Biography of Antisthenes

Antisthenes was a philosopher, founder of the Cynic School of Philosophy and master of Diogenes of Sinope. He was born in Athens in 445 B.C. and died in 365 B.C., at the age of 80.

Antisthenes founded his school in a gymnasium called Cynosarges, which in Greek means “fast dog,” so the members of this school became known as “Cynics,” which in Greek has a meaning of “like a dog. This nickname also derives from the lifestyle that the Cynics led: rejecting social habits and conventions.

His father was Athenian, but his mother was a slave from the Thracian region, so Antisthenes was not considered a Greek citizen in his time. That is why he taught in the gymnasium of Cynosarges, since this was a public place reserved for those who did not have purely Athenian blood.

Antisthenes initially studied with the Sophistic philosophers. The sophist Gorgias of Leontini was his master in rhetoric.

Later, at an advanced age, he became a disciple of Socrates, and was present when Socrates was condemned. Antisthenes inherited Socrates’ ethical teachings, especially the idea of being self-sufficient, having self-control, and enduring fatigue and adversity.


Antisthenes of Athens is said to have written two works, but only a few fragments are known:

  • On the Nature of Animals: a work in which he used the way of life of animals as an example for human life.
  • Hercules: In this work, Antisthenes extols the mythical figure of Hercules who, enduring adversity and fatigue, defeated monsters. Hercules is the symbol of the wise cynic.

Antisthenes’ Philosophy

According to Diogenes Laertius, the doctrine of Antisthenes consisted basically of the following ideas:

  • Virtue can be taught;
  • Noble are those who cultivate virtue;
  • Virtue is sufficient to attain happiness;
  • The wise man is self-sufficient;

Man’s ultimate end is happiness, and it is achieved when we live according to virtue. For the Cynics, virtue is sufficient.

Antisthenes distinguished between two kinds of goods:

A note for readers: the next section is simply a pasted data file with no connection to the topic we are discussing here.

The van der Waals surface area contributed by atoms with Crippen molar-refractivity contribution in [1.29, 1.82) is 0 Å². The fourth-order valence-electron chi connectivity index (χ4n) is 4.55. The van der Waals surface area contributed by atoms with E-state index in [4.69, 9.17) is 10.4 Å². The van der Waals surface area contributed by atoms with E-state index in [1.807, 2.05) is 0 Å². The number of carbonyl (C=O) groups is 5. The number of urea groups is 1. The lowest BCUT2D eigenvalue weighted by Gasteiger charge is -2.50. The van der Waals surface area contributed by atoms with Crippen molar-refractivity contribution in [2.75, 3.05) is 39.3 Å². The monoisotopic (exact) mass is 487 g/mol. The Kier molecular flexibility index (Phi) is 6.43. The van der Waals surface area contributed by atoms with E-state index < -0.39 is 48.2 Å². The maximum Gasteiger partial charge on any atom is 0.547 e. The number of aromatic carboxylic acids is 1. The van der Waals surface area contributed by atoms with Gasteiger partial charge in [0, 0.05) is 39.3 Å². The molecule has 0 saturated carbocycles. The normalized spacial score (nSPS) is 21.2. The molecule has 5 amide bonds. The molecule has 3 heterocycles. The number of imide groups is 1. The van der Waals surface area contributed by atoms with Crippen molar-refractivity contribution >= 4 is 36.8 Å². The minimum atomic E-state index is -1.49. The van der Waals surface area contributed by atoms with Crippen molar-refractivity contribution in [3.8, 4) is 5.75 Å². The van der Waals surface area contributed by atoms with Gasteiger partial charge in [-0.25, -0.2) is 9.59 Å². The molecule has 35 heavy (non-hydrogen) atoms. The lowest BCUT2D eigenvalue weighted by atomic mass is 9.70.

• External goods, such as: property, pleasures, wealth, etc.
  • The inner goods, such as: knowledge, the possession of truth, etc.

It is necessary, according to Antisthenes, to have moderation when it comes to external goods; individuals should not indulge in the pleasures of the world. Pleasures should be avoided, for they are evil and divert man from virtue.

Seeking the inner goods is something more noble. One must, even more, accept the burden of physical and mental pain that comes from the soul’s search for its inner wealth.

The impossibility of definitions

Antisthenes argues that it is not possible to define simple things: we know simple objects by means of perception; and by means of analogies, we describe things. When it comes to complex things, definitions are nothing more than the description of the simple elements of which they are composed.

For Antisthenes, it is not possible for us to make any judgment that would go beyond the principle of identity. Thus, we could not state, for example, that “the man is good”. All predicates, therefore, are false.

Aristotle, in the Metaphysics, confirms this teaching attributed to Antisthenes, he says:

This is why Antisthenes considered that of each thing one could only affirm its own notion, a unique notion of a unique thing.

Meta., V, 29, 1024b, 32

In other words, it is only possible to state that the individual is what he is: “man is man”, “good is good”, etc.


ABBAGNANO, Nicolás. Historia de la filosofia. Trad. Juan Estelrich. Barcelons: Hora, S.A. 1994.

Cite This Work

Vieira, S. (2021, December 13). Antisthenes. Filosofia do Início. Retrieved from

Vieira, Sadoque. “Antisthenes.” Filosofia do Início, December 13, 2021.

Vieira, Sadoque. “Antisthenes.” Filosofia do Início, 13 Dec. 2021,


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